Arthrodesis of the first metatarsophalangeal (MTP) joint is a procedure that is utilized successfully for the treatment of various pathologies involving the hallux. These include arthrosis of the first MTP joint, severe hallux valgus deformities, hallux rigidus, hallux varus, neuromuscular disorders, and as a salvage procedure for failed first MTP joint procedures [1,2]. As with any arthrodesis procedure, the success relies on proper joint preparation and satisfactory fixation in adequate alignment. Maintaining the convexity of the head of the first metatarsal and concavity of the base of the proximal phalanx of the hallux yields several advantages. Shortening of the first ray is minimized compared to power saw resection of the cartilage and subchondral bone. In addition, surface area of the opposing osseous surfaces is maximized. Moreover, the convex and concave surfaces of the first metatarsal head and base of the proximal phalanx respectively allow the surgeon to “dial-in” the alignment of the proposed arthrodesis in all three body planes prior to final fixation.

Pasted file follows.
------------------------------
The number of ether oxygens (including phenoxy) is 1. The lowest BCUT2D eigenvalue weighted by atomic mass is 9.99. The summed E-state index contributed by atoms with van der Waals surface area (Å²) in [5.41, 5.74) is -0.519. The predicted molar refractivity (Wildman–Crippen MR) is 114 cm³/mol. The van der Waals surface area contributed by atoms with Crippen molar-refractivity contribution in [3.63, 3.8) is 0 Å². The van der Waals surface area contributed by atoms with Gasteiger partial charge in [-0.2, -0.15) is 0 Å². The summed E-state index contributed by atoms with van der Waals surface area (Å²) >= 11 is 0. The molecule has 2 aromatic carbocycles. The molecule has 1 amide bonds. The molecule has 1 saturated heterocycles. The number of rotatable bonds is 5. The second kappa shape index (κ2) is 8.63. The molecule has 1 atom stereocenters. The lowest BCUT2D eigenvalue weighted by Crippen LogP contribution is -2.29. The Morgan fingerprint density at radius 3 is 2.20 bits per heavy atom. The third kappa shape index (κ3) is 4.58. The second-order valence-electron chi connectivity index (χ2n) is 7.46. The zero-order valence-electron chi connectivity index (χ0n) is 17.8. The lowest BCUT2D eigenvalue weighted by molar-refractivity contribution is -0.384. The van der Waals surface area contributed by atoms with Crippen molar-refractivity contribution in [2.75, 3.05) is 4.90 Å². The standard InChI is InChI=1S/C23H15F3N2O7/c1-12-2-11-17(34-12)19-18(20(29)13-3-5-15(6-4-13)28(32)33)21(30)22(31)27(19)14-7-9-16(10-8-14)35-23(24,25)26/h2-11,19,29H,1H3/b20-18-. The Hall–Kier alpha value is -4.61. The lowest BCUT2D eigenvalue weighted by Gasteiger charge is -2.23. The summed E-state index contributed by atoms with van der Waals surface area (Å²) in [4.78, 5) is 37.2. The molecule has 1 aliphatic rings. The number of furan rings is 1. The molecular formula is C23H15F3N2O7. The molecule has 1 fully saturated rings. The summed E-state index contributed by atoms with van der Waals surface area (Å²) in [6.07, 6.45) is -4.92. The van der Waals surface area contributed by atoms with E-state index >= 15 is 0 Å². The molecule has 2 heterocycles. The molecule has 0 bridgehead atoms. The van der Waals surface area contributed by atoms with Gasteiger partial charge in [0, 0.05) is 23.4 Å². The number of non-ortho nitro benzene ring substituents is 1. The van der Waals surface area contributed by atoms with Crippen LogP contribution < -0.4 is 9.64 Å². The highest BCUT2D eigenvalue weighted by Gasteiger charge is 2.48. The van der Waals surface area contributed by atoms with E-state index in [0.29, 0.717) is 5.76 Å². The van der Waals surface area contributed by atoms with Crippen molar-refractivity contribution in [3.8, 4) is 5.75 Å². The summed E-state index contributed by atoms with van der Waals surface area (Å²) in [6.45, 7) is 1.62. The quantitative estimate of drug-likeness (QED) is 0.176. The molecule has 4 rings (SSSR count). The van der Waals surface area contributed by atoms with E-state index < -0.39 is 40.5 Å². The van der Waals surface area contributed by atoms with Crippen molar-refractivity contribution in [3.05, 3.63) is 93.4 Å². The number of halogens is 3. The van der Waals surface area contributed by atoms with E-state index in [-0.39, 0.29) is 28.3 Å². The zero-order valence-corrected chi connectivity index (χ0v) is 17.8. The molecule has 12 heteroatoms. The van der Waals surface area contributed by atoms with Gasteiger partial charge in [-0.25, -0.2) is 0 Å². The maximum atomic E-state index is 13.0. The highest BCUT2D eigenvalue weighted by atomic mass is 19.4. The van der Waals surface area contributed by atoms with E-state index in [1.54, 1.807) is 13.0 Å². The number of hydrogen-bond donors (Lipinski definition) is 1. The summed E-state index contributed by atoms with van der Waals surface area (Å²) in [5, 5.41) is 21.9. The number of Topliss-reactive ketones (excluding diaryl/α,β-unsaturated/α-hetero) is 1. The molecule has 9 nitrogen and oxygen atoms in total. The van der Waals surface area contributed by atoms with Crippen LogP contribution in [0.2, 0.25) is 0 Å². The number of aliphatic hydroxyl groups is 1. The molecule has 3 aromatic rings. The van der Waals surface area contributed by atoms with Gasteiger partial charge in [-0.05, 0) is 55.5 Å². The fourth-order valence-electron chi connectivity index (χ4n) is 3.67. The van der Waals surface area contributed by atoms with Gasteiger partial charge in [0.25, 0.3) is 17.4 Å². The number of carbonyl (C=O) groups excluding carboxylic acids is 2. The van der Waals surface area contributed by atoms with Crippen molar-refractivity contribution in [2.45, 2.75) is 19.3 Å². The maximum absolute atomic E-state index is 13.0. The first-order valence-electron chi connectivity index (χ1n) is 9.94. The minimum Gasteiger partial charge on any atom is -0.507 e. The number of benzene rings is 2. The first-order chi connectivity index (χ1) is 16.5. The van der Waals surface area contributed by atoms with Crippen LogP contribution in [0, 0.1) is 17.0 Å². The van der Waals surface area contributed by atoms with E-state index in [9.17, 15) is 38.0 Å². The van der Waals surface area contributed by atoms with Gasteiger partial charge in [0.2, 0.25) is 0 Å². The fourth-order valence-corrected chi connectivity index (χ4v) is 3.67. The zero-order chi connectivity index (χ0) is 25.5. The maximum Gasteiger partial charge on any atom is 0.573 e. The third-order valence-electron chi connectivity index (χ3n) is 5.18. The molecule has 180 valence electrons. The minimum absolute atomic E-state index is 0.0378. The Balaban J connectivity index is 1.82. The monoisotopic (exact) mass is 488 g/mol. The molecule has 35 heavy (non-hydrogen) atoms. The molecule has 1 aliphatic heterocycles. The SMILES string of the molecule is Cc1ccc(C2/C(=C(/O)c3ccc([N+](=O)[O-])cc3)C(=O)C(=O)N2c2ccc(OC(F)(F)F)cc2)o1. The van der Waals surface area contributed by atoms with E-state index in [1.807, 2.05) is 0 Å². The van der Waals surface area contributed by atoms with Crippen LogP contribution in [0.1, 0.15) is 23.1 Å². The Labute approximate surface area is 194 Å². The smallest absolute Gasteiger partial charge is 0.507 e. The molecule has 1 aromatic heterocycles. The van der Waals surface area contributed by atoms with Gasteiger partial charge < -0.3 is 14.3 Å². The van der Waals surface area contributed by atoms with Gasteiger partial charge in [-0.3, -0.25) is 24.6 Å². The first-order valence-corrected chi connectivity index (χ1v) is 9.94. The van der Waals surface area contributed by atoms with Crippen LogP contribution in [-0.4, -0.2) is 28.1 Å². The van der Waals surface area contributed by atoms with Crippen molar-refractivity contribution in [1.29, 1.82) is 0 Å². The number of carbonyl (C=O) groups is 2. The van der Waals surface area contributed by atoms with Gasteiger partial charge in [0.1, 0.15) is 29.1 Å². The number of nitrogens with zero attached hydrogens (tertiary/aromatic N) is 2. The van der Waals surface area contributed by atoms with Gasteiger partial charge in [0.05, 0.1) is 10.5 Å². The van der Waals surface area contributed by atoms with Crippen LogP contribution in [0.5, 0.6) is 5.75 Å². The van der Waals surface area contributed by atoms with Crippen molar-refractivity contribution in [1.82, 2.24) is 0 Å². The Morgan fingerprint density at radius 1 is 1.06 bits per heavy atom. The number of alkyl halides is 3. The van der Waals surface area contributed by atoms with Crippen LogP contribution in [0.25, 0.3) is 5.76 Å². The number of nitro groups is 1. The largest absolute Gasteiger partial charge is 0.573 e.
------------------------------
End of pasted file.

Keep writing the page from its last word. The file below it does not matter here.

The first metatarsophalangeal joint is accessed in the usual fashion. Any loose bodies may be removed and osteophytic lipping over the doral, medial and lateral aspects of the first metatarsal head and base of the proximal phalanx of the hallux is resected with a rongeur.
Figure 1 The guide pin is inserted into the shaft of the first metatarsal.
Figure 2 The StrykerⓇ System 7 Rotary Drill. The instrument may be set in either the “drill” or “ream” mode.